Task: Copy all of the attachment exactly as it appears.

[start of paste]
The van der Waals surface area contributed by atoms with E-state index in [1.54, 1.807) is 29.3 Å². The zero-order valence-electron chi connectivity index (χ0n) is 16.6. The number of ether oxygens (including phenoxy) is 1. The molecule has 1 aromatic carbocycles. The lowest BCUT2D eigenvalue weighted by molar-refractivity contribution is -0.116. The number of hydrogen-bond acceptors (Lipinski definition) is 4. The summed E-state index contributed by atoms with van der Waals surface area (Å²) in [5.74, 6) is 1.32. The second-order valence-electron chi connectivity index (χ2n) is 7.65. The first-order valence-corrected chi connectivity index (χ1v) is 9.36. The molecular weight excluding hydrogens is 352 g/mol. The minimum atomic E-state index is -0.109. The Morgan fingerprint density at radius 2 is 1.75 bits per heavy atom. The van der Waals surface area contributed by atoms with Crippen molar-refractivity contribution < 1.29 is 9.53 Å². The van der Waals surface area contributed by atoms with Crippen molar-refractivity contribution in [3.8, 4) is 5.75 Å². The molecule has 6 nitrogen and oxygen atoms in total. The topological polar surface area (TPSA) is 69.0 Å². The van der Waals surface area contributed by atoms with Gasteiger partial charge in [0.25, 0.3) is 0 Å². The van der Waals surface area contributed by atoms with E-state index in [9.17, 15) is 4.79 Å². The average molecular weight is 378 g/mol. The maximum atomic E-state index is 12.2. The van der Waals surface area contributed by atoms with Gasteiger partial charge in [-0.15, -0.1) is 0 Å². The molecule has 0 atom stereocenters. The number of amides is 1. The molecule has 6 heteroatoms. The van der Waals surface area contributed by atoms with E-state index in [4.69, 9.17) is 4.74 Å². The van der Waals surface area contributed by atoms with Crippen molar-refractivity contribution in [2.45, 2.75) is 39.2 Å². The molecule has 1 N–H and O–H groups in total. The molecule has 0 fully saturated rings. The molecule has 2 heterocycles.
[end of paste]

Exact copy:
The van der Waals surface area contributed by atoms with E-state index in [1.54, 1.807) is 29.3 Å². The zero-order valence-electron chi connectivity index (χ0n) is 16.6. The number of ether oxygens (including phenoxy) is 1. The molecule has 1 aromatic carbocycles. The lowest BCUT2D eigenvalue weighted by molar-refractivity contribution is -0.116. The number of hydrogen-bond acceptors (Lipinski definition) is 4. The summed E-state index contributed by atoms with van der Waals surface area (Å²) in [5.74, 6) is 1.32. The second-order valence-electron chi connectivity index (χ2n) is 7.65. The first-order valence-corrected chi connectivity index (χ1v) is 9.36. The molecular weight excluding hydrogens is 352 g/mol. The minimum atomic E-state index is -0.109. The Morgan fingerprint density at radius 2 is 1.75 bits per heavy atom. The van der Waals surface area contributed by atoms with Crippen molar-refractivity contribution < 1.29 is 9.53 Å². The van der Waals surface area contributed by atoms with Crippen molar-refractivity contribution in [3.8, 4) is 5.75 Å². The molecule has 6 nitrogen and oxygen atoms in total. The topological polar surface area (TPSA) is 69.0 Å². The van der Waals surface area contributed by atoms with Gasteiger partial charge in [0.25, 0.3) is 0 Å². The van der Waals surface area contributed by atoms with E-state index in [9.17, 15) is 4.79 Å². The average molecular weight is 378 g/mol. The maximum atomic E-state index is 12.2. The van der Waals surface area contributed by atoms with Gasteiger partial charge in [-0.15, -0.1) is 0 Å². The molecule has 0 atom stereocenters. The number of amides is 1. The molecule has 6 heteroatoms. The van der Waals surface area contributed by atoms with E-state index in [4.69, 9.17) is 4.74 Å². The van der Waals surface area contributed by atoms with Crippen molar-refractivity contribution in [2.45, 2.75) is 39.2 Å². The molecule has 1 N–H and O–H groups in total. The molecule has 0 fully saturated rings. The molecule has 2 heterocycles.